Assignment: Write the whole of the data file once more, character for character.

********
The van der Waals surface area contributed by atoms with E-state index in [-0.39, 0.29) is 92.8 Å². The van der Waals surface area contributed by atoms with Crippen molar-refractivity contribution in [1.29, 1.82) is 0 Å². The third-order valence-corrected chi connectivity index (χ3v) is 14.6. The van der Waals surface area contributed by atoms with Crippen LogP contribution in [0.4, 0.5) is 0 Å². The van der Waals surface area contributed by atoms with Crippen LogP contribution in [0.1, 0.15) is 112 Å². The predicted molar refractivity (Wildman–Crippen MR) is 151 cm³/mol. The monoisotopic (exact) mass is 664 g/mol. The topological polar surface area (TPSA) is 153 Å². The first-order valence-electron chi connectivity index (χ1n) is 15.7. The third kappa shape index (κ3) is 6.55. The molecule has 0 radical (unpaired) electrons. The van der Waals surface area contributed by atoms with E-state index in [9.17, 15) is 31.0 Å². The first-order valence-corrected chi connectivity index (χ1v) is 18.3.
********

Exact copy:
The van der Waals surface area contributed by atoms with E-state index in [-0.39, 0.29) is 92.8 Å². The van der Waals surface area contributed by atoms with Crippen molar-refractivity contribution in [1.29, 1.82) is 0 Å². The third-order valence-corrected chi connectivity index (χ3v) is 14.6. The van der Waals surface area contributed by atoms with Crippen LogP contribution in [0.4, 0.5) is 0 Å². The van der Waals surface area contributed by atoms with Crippen LogP contribution in [0.1, 0.15) is 112 Å². The predicted molar refractivity (Wildman–Crippen MR) is 151 cm³/mol. The monoisotopic (exact) mass is 664 g/mol. The topological polar surface area (TPSA) is 153 Å². The first-order valence-electron chi connectivity index (χ1n) is 15.7. The third kappa shape index (κ3) is 6.55. The molecule has 0 radical (unpaired) electrons. The van der Waals surface area contributed by atoms with E-state index in [9.17, 15) is 31.0 Å². The first-order valence-corrected chi connectivity index (χ1v) is 18.3.